March 06, 2021, 01:44:46 AM

Author Topic: Geometry problems using cylinders and strings  (Read 1338 times)

Offline TomToad

Geometry problems using cylinders and strings
« on: November 05, 2017, 06:10:06 PM »
Trying to figure out some problems here and hoping someone can help out, or point me to the correct information. I'll divide the problem into three parts

Part 1
Suppose you have a fixed cylinder, such as a column, and wrapped around the cylinder is some string.  To keep things simple, the thickness of the string is negligible.  Let's label the radius of the column as 'r'.  Now suppose that you unwrap a portion of the string, take the loose end and pull it until it is taught.  We will label the length of the loose part from where you are standing to where it makes contact to the column as 's'.  Now I want to calculate the distance 'd' from where you are standing to the center of the column.

I believe I have the answer, but am not sure.  The line segments s, r, d form a right triangle where the angle between s and r are 90 degrees.  So d should be calculated as Sqr(s*s + r*r). is this correct?

Part 2
Suppose I start to walk around the column so that the string unwinds itself.  Say the angle I walk around is 'a'. How much string will now be unwound and what is now the current distance?

I believe you would need to divide the circumference by 360/a.  So c = 2*pi*r then s = s + c/(360/a)

Part 3, the part I am heading to and most confused by
Suppose that the string is wrapped around two or more columns?  How would it affect the calculations above?

Answer: no idea!
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8 rabbits equals 1 rabbyte.

Offline Matty

Re: Geometry problems using cylinders and strings
« Reply #1 on: November 05, 2017, 07:35:52 PM »
Part 1 and Part 2 seem good to me...you've got them fine.

Looking at Part 3 now...give me a moment and see if I can imagine it in my head properly.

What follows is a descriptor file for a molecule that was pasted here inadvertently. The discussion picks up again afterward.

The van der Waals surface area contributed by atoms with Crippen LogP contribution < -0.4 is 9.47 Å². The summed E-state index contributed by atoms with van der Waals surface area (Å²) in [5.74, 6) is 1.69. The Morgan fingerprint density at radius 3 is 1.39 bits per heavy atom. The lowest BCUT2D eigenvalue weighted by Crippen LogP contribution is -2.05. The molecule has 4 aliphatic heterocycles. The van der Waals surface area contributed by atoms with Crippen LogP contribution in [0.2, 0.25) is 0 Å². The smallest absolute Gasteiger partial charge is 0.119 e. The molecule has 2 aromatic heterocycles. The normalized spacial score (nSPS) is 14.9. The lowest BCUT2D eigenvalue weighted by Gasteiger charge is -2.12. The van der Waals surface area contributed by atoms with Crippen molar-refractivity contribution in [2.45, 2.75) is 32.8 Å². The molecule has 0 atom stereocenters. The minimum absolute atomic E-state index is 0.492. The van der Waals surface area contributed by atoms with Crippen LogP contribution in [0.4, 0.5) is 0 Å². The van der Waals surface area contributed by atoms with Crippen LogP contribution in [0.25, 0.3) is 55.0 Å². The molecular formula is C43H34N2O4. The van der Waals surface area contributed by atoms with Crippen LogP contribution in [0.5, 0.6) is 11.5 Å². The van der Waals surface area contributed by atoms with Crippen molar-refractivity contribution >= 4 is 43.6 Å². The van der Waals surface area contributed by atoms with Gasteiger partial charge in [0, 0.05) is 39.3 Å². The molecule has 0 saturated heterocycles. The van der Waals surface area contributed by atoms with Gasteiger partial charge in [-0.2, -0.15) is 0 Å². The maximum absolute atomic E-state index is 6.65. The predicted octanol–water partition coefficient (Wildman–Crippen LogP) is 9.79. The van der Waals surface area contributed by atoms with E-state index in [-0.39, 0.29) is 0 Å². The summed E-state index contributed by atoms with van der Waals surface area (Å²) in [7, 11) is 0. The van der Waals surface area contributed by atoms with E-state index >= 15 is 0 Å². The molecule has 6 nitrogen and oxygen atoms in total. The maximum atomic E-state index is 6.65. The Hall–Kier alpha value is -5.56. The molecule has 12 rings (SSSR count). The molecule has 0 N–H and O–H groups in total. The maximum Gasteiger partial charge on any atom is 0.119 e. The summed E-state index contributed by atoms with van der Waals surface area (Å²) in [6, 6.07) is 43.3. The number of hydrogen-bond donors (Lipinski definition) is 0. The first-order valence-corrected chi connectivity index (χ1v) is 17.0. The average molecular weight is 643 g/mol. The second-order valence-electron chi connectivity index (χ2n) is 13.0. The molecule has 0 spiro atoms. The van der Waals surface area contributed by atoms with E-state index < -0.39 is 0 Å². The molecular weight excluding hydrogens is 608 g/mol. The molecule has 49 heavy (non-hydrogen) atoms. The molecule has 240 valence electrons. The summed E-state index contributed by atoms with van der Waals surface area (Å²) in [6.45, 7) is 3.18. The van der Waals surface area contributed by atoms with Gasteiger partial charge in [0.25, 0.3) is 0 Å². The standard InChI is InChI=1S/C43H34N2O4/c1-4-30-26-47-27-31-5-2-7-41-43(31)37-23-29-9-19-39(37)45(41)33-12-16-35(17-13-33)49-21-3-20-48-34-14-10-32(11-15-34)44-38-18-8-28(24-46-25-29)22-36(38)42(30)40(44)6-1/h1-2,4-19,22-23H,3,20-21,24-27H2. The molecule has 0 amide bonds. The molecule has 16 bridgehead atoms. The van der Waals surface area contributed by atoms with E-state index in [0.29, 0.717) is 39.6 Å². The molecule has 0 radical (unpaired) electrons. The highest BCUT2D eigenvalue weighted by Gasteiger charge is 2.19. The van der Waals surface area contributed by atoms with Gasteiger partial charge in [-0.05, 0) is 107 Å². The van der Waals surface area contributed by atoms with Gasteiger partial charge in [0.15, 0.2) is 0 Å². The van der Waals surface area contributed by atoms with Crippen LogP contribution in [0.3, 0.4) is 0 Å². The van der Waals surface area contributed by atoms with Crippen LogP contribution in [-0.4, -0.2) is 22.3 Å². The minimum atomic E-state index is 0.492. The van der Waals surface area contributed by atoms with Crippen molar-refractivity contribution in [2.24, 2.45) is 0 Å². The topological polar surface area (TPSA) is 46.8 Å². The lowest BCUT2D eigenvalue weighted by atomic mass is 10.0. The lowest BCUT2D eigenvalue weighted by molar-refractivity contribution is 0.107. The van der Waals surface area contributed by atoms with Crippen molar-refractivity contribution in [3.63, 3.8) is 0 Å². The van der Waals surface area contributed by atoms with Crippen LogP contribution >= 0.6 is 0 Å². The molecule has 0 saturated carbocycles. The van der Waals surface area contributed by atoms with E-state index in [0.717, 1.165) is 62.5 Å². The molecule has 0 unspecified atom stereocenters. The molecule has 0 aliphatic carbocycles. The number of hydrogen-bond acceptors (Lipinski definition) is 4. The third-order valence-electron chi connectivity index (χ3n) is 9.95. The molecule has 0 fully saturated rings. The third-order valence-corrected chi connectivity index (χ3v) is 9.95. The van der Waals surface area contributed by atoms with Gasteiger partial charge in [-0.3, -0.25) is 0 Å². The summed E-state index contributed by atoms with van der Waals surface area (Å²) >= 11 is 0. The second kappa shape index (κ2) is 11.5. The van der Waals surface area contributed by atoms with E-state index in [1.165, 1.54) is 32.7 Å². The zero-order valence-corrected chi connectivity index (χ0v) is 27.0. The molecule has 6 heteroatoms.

I eat cheese in the trees when its eight degrees

Offline Matty

Re: Geometry problems using cylinders and strings
« Reply #2 on: November 05, 2017, 07:39:48 PM »
Okay looking at part 3.

The question isn't entirely clear but let me see if I can give an answer that points in the right direction.

As far as I know the only column that matters is the last one.

For each full revolution of the last column you will have the amount of string lagging of the end that you calculated above c*360/a

The difference is now that a doesn't just go from 0-360 but from 0-n where n could be any angle.

So for example if the final column did two revolutions then a would be 720.

Does that help?
I eat cheese in the trees when its eight degrees

Offline ENAY

Re: Geometry problems using cylinders and strings
« Reply #3 on: November 07, 2017, 02:00:06 AM »
Are you trying to work out much string is needed?

Offline TomToad

Re: Geometry problems using cylinders and strings
« Reply #4 on: November 07, 2017, 08:57:45 AM »
@enay: no, the amount of string needed is already known.  I am trying to calculate the path the person takes as he unwinds the string from the columns.  For example, here is the path around a single column.

Ultimately, I want to be able to alter the path by arranging more columns at different configurations.

I haven't had much time to work on it due to my regular job being busy this time of year.  Can't find much online to help.  I know trigonometry will help here, especially laws of sine and cosine, so I am close.  Just need a bit more time to work on it.
 
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8 rabbits equals 1 rabbyte.

Offline TomToad

Re: Geometry problems using cylinders and strings
« Reply #5 on: November 07, 2017, 09:26:21 AM »
Grrr, thinking about the problem and I realized one of my assumptions was wrong.  I assumed that when you make one full rotation around the column, the string releases one full rotation.  In reality, it releases slightly more than one rotation due to the fact you are now further away from the column.  So the neat, consistent spiral in the above example should actually get slightly wider as you move away from the column, and so my formula of s = s + c/(360/a) needs to be revised.

Thinking now that I should focus on looping string length and calculate angle, instead of the other way around.
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8 rabbits equals 1 rabbyte.

 

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